Did you know that the pharaohs who resided in the Valley of the Kings actually suffered from a body-swelling malady known as elephantiasis disease?
That’s the strange rumor some misguided scholars have been circulating for years. They rely on it to explain why the dark-hued people dwelling in a land once known as Kemet drew pictures, molded statues and created hieroglyphic images of themselves with “exaggerated features.”
Their absurd reasoning is exhausting and, frankly, not worthy of debate. But, in light of the recent Cleopatra controversy, I’m jumping into the discussion anyway.
For the record, I’m not an expert on ancient civilizations. However, I made a pilgrimage to Egypt years ago and my eyes cannot deny what I saw.
- I observed nappy dreadlocks cut from the heads of mummies. (They were behind glass in the museum in Cairo where no photos are allowed.)
- I stared at midnight black stone figurines carved in the image of African warriors.
- I gazed at the mighty Sphinx and other defaced monuments whose blatantly Negroid noses were missing (allegedly shot off by Napolean’s army).
- I beheld the sarcophagus of the handsome King Tut who, clearly, was a brother. Look at the image below and check out the trademark full lips of a black man.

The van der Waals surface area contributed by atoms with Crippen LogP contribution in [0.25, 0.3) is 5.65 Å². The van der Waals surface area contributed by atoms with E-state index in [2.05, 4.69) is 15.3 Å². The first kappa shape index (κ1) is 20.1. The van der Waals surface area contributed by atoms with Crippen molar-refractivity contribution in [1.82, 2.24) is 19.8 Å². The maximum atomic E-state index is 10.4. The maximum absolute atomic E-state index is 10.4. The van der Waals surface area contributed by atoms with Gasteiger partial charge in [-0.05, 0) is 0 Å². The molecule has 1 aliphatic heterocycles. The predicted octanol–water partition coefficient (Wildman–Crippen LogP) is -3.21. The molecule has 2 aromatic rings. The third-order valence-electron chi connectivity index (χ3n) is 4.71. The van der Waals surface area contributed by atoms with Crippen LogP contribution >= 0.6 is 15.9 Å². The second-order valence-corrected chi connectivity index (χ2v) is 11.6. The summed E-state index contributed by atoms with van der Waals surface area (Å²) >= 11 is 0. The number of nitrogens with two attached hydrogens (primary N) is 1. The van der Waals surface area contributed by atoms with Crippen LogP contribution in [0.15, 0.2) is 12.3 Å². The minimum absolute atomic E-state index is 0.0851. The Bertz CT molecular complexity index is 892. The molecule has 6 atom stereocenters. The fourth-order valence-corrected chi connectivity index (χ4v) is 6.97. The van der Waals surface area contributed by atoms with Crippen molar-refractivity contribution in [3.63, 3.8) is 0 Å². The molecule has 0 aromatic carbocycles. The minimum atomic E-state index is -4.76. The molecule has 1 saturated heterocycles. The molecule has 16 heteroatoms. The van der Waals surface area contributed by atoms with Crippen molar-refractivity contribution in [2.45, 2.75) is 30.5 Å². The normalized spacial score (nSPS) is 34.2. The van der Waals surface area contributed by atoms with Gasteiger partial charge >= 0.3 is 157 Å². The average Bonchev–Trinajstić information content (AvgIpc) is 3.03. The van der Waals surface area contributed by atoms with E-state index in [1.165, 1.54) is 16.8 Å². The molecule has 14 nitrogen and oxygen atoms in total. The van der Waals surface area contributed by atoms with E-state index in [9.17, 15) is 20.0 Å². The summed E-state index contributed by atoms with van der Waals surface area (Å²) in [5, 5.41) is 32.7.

Contemporary Egyptians can argue all they want. They can conjure up one ridiculous explanation after another. Still, facts are facts. Egypt is located in Africa. The Arab invasion occurred in 639 AD (more than two thousand years after the pyramids were constructed). And, according to historians, there is a genealogic connection between the native people of Ethiopia and Greece — the land that has been claimed as the birthplace of Cleopatra.
I could ask why none of this seemed to matter when Elizabeth Taylor starred as Cleopatra in 1963. I could wonder about all the blonde, blue-eyed thespians cast as Jesus Christ. I could inquire why race only becomes an issue when it’s announced that a Black actor or actress is assuming a cherished role.
I could ask why a lawsuit is being filed against Netflix for its upcoming series featuring a woman of color as Queen of the Nile. Yes, I could ask these questions, but I won’t.
I already know the answer.